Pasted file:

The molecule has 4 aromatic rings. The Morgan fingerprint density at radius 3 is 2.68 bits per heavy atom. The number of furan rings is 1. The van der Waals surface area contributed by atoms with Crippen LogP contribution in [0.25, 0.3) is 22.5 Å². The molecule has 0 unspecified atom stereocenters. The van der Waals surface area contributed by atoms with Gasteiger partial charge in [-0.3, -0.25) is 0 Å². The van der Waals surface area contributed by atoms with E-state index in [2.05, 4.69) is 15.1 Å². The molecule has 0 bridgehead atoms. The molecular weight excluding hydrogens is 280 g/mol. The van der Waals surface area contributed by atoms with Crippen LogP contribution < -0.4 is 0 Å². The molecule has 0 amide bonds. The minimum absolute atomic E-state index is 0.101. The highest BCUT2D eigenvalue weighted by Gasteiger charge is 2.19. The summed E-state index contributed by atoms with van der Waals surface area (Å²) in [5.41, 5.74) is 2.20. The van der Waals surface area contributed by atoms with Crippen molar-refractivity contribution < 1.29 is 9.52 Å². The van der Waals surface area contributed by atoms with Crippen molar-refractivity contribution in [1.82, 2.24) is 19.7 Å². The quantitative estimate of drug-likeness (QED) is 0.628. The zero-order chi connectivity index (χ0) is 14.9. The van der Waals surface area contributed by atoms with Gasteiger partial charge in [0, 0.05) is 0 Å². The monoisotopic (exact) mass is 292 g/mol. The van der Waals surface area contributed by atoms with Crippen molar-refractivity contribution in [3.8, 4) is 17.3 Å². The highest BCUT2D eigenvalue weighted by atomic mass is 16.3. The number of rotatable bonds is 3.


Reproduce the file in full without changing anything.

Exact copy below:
The molecule has 4 aromatic rings. The Morgan fingerprint density at radius 3 is 2.68 bits per heavy atom. The number of furan rings is 1. The van der Waals surface area contributed by atoms with Crippen LogP contribution in [0.25, 0.3) is 22.5 Å². The molecule has 0 unspecified atom stereocenters. The van der Waals surface area contributed by atoms with Gasteiger partial charge in [-0.3, -0.25) is 0 Å². The van der Waals surface area contributed by atoms with E-state index in [2.05, 4.69) is 15.1 Å². The molecule has 0 bridgehead atoms. The molecular weight excluding hydrogens is 280 g/mol. The van der Waals surface area contributed by atoms with Crippen LogP contribution < -0.4 is 0 Å². The molecule has 0 amide bonds. The minimum absolute atomic E-state index is 0.101. The highest BCUT2D eigenvalue weighted by Gasteiger charge is 2.19. The summed E-state index contributed by atoms with van der Waals surface area (Å²) in [5.41, 5.74) is 2.20. The van der Waals surface area contributed by atoms with Crippen molar-refractivity contribution < 1.29 is 9.52 Å². The van der Waals surface area contributed by atoms with Crippen molar-refractivity contribution in [1.82, 2.24) is 19.7 Å². The quantitative estimate of drug-likeness (QED) is 0.628. The zero-order chi connectivity index (χ0) is 14.9. The van der Waals surface area contributed by atoms with Gasteiger partial charge in [0, 0.05) is 0 Å². The monoisotopic (exact) mass is 292 g/mol. The van der Waals surface area contributed by atoms with Crippen molar-refractivity contribution in [3.8, 4) is 17.3 Å². The highest BCUT2D eigenvalue weighted by atomic mass is 16.3. The number of rotatable bonds is 3.